Escher in het Paleis

When you think of famous Dutch art, maybe you don’t immediately jump to the image of the two hands endlessly sketching each other. But M. C. Escher (1898-1972) was a local boy around here, born in Leeuwarden and residing in several other Dutch cities when he wasn’t traveling the world. A certain mathy scientist was rather keen to see the exhibits of Escher’s woodcuts and lithographs, so this Saturday we headed with two friends to Escher in het Paleis (“Escher in the Palace”).

A tessellation by Escher

The “Escher” portion of the museum’s title refers to the artist; “het Paleis” refers to the fact that the den Haag location served as the winter palace of Queen Emma between 1901 and 1934. After Queen Emma’s death, the royal women continued to use this palace to conduct business, receive visitors, and as a jumping-off point for “taking the air” along the beach in Scheveningen. Today the palace is graced by some of its royal furniture and photos of the rooms during the Queen’s time, and more than fifteen custom chandeliers by contemporary Rotterdam artist Hans van Bentem. (These look very grand and yet in a completely different style than we can assume Queen Emma was familiar with.)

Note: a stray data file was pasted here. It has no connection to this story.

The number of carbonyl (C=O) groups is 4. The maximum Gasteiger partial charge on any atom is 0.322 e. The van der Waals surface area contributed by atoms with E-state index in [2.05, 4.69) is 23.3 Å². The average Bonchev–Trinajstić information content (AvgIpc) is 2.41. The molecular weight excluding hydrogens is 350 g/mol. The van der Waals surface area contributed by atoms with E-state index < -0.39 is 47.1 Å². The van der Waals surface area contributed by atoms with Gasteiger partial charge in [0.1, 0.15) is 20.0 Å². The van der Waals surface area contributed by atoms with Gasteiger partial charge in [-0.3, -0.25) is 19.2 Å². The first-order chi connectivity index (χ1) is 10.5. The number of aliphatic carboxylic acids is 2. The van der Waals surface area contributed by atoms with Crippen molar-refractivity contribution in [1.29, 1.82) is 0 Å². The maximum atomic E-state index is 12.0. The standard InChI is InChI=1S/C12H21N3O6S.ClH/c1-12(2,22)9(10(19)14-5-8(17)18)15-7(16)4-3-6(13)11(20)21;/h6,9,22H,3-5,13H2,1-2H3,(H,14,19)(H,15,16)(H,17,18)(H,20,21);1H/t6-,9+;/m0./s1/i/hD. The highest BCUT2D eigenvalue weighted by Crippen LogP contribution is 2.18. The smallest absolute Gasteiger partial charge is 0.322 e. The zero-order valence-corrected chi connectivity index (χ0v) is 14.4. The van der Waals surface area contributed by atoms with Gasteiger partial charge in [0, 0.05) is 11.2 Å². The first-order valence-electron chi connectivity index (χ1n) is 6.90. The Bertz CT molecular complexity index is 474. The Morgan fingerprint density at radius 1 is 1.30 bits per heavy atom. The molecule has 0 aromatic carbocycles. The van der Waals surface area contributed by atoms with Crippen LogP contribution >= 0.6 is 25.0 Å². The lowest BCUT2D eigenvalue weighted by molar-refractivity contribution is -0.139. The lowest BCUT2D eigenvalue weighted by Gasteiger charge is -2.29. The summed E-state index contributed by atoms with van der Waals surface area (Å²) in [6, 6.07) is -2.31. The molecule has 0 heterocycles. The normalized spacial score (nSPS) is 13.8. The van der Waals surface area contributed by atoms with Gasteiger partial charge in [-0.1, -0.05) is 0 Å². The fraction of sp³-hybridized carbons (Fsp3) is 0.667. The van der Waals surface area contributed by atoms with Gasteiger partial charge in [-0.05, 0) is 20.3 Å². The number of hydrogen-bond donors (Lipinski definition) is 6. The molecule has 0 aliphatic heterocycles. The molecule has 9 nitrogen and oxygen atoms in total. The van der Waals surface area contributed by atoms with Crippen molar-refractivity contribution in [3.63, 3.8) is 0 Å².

I was the only one in our group who was more into “het Paleis” than the Escher collection. I found the tessellations interesting, and I enjoyed some of Escher’s sketches from Italy and Cordoba. But overall it’s not a style or concept that inherently grabs me. As we went from room to room I was walking past the framed pieces to read the blurb on which room of the palace we were in now, and then hurrying to tell Tim some piece of trivia about the Queen that he was not really captivated by, because he was contemplating infinity or something.

 

Man contemplates art

The Escher museum is spread over three floors (with a cafe in the basement besides), and the top floor has some interactive exhibits where perspective and mirrors mess with your head. This was interesting, and left me feeling slightly motion-sick on the way down the stairs (treacherous, in the Dutch stair tradition).

The museum is E8 for adults and unfortunately does not participate in the extensive Museumkaart program. Though it is located in a palace, you can still see the whole thing in about two hours. One thing I noticed (and liked) was that they gave out sketchpads and pencils (perhaps with some kind of instruction or ditto) to young visitors, so in some of the rooms you would find a child laying on the floor drawing.

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